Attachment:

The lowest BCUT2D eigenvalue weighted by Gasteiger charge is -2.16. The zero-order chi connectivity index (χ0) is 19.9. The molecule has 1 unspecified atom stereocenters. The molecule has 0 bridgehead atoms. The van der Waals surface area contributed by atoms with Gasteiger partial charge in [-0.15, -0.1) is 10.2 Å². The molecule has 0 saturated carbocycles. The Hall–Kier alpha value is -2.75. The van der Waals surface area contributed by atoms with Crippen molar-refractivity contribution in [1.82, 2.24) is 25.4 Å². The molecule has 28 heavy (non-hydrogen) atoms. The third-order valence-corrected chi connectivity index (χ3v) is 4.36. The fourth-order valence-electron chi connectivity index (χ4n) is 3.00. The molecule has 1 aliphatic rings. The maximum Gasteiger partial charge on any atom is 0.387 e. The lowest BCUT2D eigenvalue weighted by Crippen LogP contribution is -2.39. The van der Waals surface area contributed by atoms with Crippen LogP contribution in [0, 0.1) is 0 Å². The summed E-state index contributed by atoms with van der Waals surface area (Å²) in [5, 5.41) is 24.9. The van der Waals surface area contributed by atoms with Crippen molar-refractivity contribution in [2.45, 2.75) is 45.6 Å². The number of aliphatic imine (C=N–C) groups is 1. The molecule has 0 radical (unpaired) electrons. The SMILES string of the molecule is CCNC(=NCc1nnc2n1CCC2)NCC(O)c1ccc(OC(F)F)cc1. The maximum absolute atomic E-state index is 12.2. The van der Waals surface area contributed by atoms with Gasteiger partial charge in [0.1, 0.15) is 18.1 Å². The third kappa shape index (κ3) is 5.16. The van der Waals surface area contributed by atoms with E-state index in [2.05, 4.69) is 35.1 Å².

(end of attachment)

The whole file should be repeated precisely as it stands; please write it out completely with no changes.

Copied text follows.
The lowest BCUT2D eigenvalue weighted by Gasteiger charge is -2.16. The zero-order chi connectivity index (χ0) is 19.9. The molecule has 1 unspecified atom stereocenters. The molecule has 0 bridgehead atoms. The van der Waals surface area contributed by atoms with Gasteiger partial charge in [-0.15, -0.1) is 10.2 Å². The molecule has 0 saturated carbocycles. The Hall–Kier alpha value is -2.75. The van der Waals surface area contributed by atoms with Crippen molar-refractivity contribution in [1.82, 2.24) is 25.4 Å². The molecule has 28 heavy (non-hydrogen) atoms. The third-order valence-corrected chi connectivity index (χ3v) is 4.36. The fourth-order valence-electron chi connectivity index (χ4n) is 3.00. The molecule has 1 aliphatic rings. The maximum Gasteiger partial charge on any atom is 0.387 e. The lowest BCUT2D eigenvalue weighted by Crippen LogP contribution is -2.39. The van der Waals surface area contributed by atoms with Crippen LogP contribution in [0, 0.1) is 0 Å². The summed E-state index contributed by atoms with van der Waals surface area (Å²) in [5, 5.41) is 24.9. The van der Waals surface area contributed by atoms with Crippen molar-refractivity contribution in [2.45, 2.75) is 45.6 Å². The number of aliphatic imine (C=N–C) groups is 1. The molecule has 0 radical (unpaired) electrons. The SMILES string of the molecule is CCNC(=NCc1nnc2n1CCC2)NCC(O)c1ccc(OC(F)F)cc1. The maximum absolute atomic E-state index is 12.2. The van der Waals surface area contributed by atoms with Gasteiger partial charge in [0.1, 0.15) is 18.1 Å². The third kappa shape index (κ3) is 5.16. The van der Waals surface area contributed by atoms with E-state index in [2.05, 4.69) is 35.1 Å².